We have previously written many times about the activities of transnational structures of the fishing mafia on the occupied peninsula, as well as about the scams of the occupiers related to the “development of the fishing fleet” and “subsidies to fishermen”. At the same time, in November, against the backdrop of constantly rising prices for fish, aggressor’s Sevastopol propagandists, “relying” on the fake “head of the association of fish producers of Sevastopol and Crimea” Valery Sivochub, tried to give “calming explanations” for the current situation.

It is noteworthy that even the occupiers-controlled “media” no longer seeks to hide the role in the fish shortage and “restrictions of navigation areas” by the aggressor military and the rise in fuel prices. But at the same time, “journalists” from the aggressor propose to consider something else as the “main reason” for the shortage, namely “small catch”, and occurring “everywhere, from Tarkhankut to Adler”, which allegedly began in the spring of 2023.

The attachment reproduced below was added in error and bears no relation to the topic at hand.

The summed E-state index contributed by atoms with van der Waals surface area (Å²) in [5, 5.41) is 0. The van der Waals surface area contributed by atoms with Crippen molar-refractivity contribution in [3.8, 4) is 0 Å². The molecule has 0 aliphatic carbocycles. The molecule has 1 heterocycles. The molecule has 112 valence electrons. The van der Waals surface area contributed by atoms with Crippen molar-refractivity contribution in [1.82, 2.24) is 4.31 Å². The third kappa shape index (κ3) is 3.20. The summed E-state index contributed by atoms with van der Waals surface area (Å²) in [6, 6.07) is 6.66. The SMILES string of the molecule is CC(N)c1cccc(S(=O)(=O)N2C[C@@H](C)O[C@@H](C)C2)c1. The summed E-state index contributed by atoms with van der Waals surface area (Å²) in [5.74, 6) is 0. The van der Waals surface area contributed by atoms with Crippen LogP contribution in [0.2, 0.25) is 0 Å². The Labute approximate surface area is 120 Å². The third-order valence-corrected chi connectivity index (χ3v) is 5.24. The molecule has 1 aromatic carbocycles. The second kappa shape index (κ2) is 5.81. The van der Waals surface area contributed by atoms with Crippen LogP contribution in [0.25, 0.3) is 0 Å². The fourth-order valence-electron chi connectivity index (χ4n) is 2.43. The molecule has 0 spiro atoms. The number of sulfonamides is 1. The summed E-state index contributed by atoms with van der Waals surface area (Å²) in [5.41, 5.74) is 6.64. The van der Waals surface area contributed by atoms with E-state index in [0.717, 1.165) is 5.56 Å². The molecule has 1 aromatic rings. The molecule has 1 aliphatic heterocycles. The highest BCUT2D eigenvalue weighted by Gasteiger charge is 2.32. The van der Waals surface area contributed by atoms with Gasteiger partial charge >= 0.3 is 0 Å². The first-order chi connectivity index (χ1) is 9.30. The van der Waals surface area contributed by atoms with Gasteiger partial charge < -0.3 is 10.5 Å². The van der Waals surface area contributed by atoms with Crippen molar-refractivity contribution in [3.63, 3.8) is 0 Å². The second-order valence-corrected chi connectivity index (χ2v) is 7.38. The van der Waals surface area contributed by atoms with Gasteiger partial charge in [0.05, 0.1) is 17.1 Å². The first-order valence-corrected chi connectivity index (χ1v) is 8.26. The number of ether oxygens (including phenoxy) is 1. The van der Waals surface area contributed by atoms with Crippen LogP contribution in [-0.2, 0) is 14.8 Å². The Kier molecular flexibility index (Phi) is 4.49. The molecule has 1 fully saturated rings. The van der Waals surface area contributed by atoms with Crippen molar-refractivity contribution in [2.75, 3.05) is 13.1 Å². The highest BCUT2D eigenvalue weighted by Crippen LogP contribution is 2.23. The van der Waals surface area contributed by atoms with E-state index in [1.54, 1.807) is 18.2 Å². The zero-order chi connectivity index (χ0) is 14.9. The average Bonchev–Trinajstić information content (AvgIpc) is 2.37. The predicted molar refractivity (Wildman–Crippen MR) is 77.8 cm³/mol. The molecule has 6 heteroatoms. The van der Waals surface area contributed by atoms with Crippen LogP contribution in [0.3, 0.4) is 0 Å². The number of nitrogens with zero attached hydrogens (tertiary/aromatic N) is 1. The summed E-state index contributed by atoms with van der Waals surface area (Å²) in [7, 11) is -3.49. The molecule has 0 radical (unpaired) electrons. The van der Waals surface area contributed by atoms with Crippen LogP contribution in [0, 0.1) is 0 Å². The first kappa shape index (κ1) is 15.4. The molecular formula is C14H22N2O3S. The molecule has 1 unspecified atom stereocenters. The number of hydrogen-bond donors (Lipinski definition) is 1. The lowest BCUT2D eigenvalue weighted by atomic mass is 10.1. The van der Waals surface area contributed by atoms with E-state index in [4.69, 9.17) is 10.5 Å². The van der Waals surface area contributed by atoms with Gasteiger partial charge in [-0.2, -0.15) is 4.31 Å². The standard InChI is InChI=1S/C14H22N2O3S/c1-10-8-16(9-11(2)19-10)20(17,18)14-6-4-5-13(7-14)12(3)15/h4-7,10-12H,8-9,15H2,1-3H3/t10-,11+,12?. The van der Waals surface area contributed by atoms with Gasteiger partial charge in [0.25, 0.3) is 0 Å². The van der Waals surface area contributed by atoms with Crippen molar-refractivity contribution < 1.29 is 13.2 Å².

At the same time, it is proposed that the main “culprits” for the rise in prices are the “resellers of the Krasnodar Territory” who cover their “scarcity of fish” by allegedly “total buying” it in the Crimea. In addition, Sivochub and the “journalists” directly hint that the million-dollar “funds to support fishermen” promised and even allegedly “allocated” by the occupiers did not actually reach the “entrepreneurs”, and for a banal reason: the “fishermen” were afraid to apply for them, since the funds were allocated “exclusively for those who need it” and “extra mouths to feed” here would very quickly learn what “poaching”, “fines” and “deprivation of permits” are.

However, such “deep frankness” from Sivochub and the propagandists is quite prosaic: they are clearly not against extracting at least a share from the “administration” in 2024 from the corrupt “pumpkin and mullet”, trying to “manually” limit the export of Crimean fish by “competitors” to Russia, as well as to “whitewash” the military aggressor in a situation of fish shortage. But if you “believe” Sivochub and company, then a fairly simple rhetorical question remains unanswered: what actually happened by the spring of 2023 in the waters of the Black and Azov Seas if there was “strikingly less fish” in them.

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